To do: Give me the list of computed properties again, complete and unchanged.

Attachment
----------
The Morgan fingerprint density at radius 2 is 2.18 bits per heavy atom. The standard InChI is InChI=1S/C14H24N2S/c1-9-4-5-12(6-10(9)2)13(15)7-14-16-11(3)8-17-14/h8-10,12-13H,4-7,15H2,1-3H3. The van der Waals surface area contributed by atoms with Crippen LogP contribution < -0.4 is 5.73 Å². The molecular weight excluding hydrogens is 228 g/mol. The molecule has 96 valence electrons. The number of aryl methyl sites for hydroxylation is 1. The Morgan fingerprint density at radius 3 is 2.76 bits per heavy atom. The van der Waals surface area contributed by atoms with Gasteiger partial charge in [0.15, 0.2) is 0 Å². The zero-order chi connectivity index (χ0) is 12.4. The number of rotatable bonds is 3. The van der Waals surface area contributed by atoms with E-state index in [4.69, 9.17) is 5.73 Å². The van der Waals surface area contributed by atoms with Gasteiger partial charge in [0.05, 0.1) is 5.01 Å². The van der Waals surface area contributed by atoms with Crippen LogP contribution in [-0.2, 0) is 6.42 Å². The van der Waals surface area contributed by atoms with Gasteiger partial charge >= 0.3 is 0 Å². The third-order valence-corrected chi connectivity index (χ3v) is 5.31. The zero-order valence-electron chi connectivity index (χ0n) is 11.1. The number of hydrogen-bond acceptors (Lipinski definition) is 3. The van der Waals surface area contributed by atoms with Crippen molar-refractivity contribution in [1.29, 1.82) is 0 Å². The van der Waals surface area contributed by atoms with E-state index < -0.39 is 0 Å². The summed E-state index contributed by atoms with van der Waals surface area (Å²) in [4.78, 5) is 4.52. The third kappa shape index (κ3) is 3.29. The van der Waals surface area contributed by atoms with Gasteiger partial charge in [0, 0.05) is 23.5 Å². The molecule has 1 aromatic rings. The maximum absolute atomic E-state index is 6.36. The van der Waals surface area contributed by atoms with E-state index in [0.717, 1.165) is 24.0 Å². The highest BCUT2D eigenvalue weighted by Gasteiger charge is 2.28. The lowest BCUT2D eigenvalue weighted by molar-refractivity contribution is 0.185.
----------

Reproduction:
The Morgan fingerprint density at radius 2 is 2.18 bits per heavy atom. The standard InChI is InChI=1S/C14H24N2S/c1-9-4-5-12(6-10(9)2)13(15)7-14-16-11(3)8-17-14/h8-10,12-13H,4-7,15H2,1-3H3. The van der Waals surface area contributed by atoms with Crippen LogP contribution < -0.4 is 5.73 Å². The molecular weight excluding hydrogens is 228 g/mol. The molecule has 96 valence electrons. The number of aryl methyl sites for hydroxylation is 1. The Morgan fingerprint density at radius 3 is 2.76 bits per heavy atom. The van der Waals surface area contributed by atoms with Gasteiger partial charge in [0.15, 0.2) is 0 Å². The zero-order chi connectivity index (χ0) is 12.4. The number of rotatable bonds is 3. The van der Waals surface area contributed by atoms with E-state index in [4.69, 9.17) is 5.73 Å². The van der Waals surface area contributed by atoms with Gasteiger partial charge in [0.05, 0.1) is 5.01 Å². The van der Waals surface area contributed by atoms with Crippen LogP contribution in [-0.2, 0) is 6.42 Å². The van der Waals surface area contributed by atoms with Gasteiger partial charge >= 0.3 is 0 Å². The third-order valence-corrected chi connectivity index (χ3v) is 5.31. The zero-order valence-electron chi connectivity index (χ0n) is 11.1. The number of hydrogen-bond acceptors (Lipinski definition) is 3. The van der Waals surface area contributed by atoms with Crippen molar-refractivity contribution in [1.29, 1.82) is 0 Å². The van der Waals surface area contributed by atoms with E-state index < -0.39 is 0 Å². The summed E-state index contributed by atoms with van der Waals surface area (Å²) in [4.78, 5) is 4.52. The third kappa shape index (κ3) is 3.29. The van der Waals surface area contributed by atoms with Gasteiger partial charge in [0, 0.05) is 23.5 Å². The molecule has 1 aromatic rings. The maximum absolute atomic E-state index is 6.36. The van der Waals surface area contributed by atoms with E-state index in [0.717, 1.165) is 24.0 Å². The highest BCUT2D eigenvalue weighted by Gasteiger charge is 2.28. The lowest BCUT2D eigenvalue weighted by molar-refractivity contribution is 0.185.